Dan Slater reviews three waterproof softshell jackets
Marmot Minimalist Pro Jacket - $479
The Minimalist has been a mainstay in Marmot’s range for years now, and with good reason. It’s a solid offering, with tried-and-true materials and features, but nothing too fancy. The Gore-Tex Paclite Plus is lighter than regular Paclite because the two-layer construction uses an abrasion-resistant treatment on the membrane in place of the heavier ‘half’ layer. It still feels reasonably durable, although only time will reveal if that’s the case.
Paclite isn’t the most breathable of membranes though, and I did feel myself heating up a little after I threw it on. Fortunately, the pit zips guarding the underarm venting run smooth and true, so controlling air flow is, ahem, a breeze.
In terms of fit, I was happy. The hood cleverly uses a single adjustment toggle to cinch both the crown and the peripherals and does so effectively, while the hood hangs unobtrusively when not in use.
Velcro cuffs and a hem draw cord complete the fit trifecta, cosseted within which I felt cosy but unrestricted in movement. My main niggle with the Minimalist Pro is the two hand warmer pockets, which are protected by large storm flaps, sewn to the upper side of the opening to prevent ingress of water flowing down the face of the jacket. Trouble is, they also protect the pockets from your hands getting inside too easily.
Why not use a water-resistant zip, like they have at the front? I understand storm flaps offer greater longevity, but when that front zip goes, they’re not going to save it from the bin. Might as well go all in.
A very passable option. 28,000/20,000, 380g
Mountain Designs Stratus Jacket - $379
The first thing I noticed about the Stratus was how light it seemed. This is due to the Pertex Shield fabric, which has excellent waterproof and breathability ratings of 20,000/20,000. The Pertex Shield probably wouldn’t stand up to bashing through a stand of scoparia in Tasmania, but then again it’s not designed for such brutal treatment.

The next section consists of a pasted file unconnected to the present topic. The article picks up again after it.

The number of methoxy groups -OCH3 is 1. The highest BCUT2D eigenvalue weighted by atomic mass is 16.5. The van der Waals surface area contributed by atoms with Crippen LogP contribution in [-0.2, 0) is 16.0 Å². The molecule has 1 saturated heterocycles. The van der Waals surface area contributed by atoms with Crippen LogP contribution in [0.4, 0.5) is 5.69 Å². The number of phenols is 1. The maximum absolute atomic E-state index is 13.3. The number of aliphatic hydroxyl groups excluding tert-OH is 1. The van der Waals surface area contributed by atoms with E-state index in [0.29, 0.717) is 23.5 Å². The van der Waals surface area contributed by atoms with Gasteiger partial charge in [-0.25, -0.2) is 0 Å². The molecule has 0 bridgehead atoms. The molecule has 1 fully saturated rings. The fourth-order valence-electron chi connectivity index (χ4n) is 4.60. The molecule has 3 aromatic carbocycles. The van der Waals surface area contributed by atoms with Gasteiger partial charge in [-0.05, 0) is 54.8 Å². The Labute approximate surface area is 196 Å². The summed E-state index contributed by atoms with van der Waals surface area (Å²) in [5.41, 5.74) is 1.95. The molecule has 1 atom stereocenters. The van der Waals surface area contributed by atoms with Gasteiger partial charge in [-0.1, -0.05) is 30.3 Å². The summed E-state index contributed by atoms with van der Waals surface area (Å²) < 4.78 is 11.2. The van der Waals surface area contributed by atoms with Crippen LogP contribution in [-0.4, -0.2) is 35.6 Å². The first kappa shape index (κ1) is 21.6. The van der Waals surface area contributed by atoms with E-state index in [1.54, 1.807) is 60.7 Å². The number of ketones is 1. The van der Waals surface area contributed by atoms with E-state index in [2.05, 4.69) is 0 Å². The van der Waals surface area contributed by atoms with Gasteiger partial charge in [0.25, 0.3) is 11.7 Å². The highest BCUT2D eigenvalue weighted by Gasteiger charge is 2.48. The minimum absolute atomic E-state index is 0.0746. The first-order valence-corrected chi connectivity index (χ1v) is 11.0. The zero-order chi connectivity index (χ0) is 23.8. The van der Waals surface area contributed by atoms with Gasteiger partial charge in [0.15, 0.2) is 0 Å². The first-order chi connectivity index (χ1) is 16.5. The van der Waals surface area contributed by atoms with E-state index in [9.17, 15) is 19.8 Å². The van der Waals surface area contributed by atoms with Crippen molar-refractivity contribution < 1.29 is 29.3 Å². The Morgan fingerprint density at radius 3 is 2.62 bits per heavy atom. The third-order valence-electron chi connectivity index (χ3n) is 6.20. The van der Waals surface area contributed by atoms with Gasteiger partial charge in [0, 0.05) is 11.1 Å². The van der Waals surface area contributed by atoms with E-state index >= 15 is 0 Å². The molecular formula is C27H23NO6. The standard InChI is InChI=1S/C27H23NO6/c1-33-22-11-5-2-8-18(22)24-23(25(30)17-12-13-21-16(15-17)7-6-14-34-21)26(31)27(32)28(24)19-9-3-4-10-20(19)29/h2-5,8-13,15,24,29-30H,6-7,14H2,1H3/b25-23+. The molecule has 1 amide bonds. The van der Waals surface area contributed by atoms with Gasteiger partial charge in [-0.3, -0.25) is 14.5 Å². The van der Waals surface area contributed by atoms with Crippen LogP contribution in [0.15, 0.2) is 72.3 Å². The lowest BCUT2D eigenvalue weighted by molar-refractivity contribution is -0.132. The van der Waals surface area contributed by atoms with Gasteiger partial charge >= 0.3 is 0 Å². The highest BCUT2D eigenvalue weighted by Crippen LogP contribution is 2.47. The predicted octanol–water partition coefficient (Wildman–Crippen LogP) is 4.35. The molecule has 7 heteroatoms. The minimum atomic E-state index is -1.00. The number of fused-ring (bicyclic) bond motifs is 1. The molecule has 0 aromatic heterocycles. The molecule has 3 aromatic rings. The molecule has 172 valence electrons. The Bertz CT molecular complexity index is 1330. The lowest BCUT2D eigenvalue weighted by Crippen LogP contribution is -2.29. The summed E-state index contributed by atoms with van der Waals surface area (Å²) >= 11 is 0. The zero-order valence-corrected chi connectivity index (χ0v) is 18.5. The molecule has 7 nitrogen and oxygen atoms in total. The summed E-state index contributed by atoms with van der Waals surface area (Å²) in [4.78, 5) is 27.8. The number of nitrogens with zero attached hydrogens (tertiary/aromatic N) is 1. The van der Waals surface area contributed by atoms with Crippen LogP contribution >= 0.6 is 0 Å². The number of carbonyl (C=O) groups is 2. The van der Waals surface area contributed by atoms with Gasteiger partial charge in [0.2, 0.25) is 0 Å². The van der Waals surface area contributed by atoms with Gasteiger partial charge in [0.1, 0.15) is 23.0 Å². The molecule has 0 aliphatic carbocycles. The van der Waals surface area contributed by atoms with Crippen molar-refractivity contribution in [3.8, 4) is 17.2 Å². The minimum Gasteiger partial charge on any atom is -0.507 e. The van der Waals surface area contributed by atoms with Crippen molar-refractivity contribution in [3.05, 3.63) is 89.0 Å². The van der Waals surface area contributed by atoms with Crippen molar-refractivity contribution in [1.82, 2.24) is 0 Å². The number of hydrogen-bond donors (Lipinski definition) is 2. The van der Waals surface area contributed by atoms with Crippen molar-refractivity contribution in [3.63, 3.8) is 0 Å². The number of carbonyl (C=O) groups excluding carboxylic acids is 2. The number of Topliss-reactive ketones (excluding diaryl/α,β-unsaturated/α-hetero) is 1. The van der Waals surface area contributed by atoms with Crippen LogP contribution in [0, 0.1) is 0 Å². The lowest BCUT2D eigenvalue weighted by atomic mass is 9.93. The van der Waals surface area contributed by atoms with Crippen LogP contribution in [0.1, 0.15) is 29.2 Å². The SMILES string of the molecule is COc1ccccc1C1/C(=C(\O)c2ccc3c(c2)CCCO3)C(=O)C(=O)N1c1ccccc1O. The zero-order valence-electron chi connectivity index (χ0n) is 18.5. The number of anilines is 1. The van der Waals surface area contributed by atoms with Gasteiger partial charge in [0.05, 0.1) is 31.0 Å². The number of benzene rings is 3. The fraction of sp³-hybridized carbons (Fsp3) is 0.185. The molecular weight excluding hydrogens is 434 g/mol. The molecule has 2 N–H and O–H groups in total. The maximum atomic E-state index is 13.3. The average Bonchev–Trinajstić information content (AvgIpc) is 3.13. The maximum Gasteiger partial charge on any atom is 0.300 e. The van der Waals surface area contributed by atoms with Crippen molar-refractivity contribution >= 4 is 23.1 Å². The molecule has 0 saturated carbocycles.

The second thing I noticed was the zip – a two-way model with a water-resistant coating which allows the wearer to unzip from the bottom, a useful feature in this longer-length cut. It was a little stiff to thread at first, but that’ll no doubt get easier as it softens.
The hand warmer pockets were storm flapped and boasted tiny drainage ports lest any water make it inside, a feature not seen on any other jacket, while the single chest pocket opted for the water-resistant coating again. The hood fitted and hung well – no complaints there. Under light water flow, the DWR caused the liquid to cascade straight off the fabric as quickly as it arrived.
Mountain Designs advise users to ‘activate’ the DWR by tumble drying the jacket beforehand. I didn’t do this but it still worked fine. An area across the shoulders did wet out after a while, but water didn’t actually come through the membrane.
While it doesn’t quite match the performance of the higher-end brands, the lower price makes it a great option for less hardcore users. 20,000/20,000, 394g
ONE PLANET Cat & Dog Jacket - $479
Okay, let’s get this out of the way: ONE PLANET makes their rainwear to last forever, not to impress ultralighters. At 570g, it’s heavier than the others; get over it. It’s also the only Australian-made apparel for Australian bush conditions.
The jacket is made from three-layer Synapse fabric. No ‘abrasion-resistant treatment’ here, the membrane is protected by a full tricot layer for maximum durability while still retaining an impressive 20,000 MVTR breathability. The front zip is a monster, I didn’t even know zips came this big, and covered by an equally monstrous storm flap.
I had no trouble zipping it up with down mittens on, something which becomes significantly more difficult with the micro zippers used on some of the other models on test. Again though, I had to wrestle my hands into the pockets past the stiff, wide, ‘upper lip’ storm flaps. I thought the ONE PLANET website description of ‘beautiful 3D pockets’ was laying it on a bit thick, but at least they were high enough to allow access over a pack hip belt. And I presume the name Cat & Dog comes from the fact you could fit one in each pocket.
Pit zips? Forget it. Just another point of weakness. Chin guard? Pfft. Although as it was cut quite close to the face, I got nervous every time I zipped it past my beard. The hood adjustability was good though, and it had a magnificent brim. Considering the generous thigh-length cut (‘long enough to keep your shorts dry’ :D), it was strange that the arms were a little too short.
For proper Aussie Adventurers. 20,000/20,000, 570g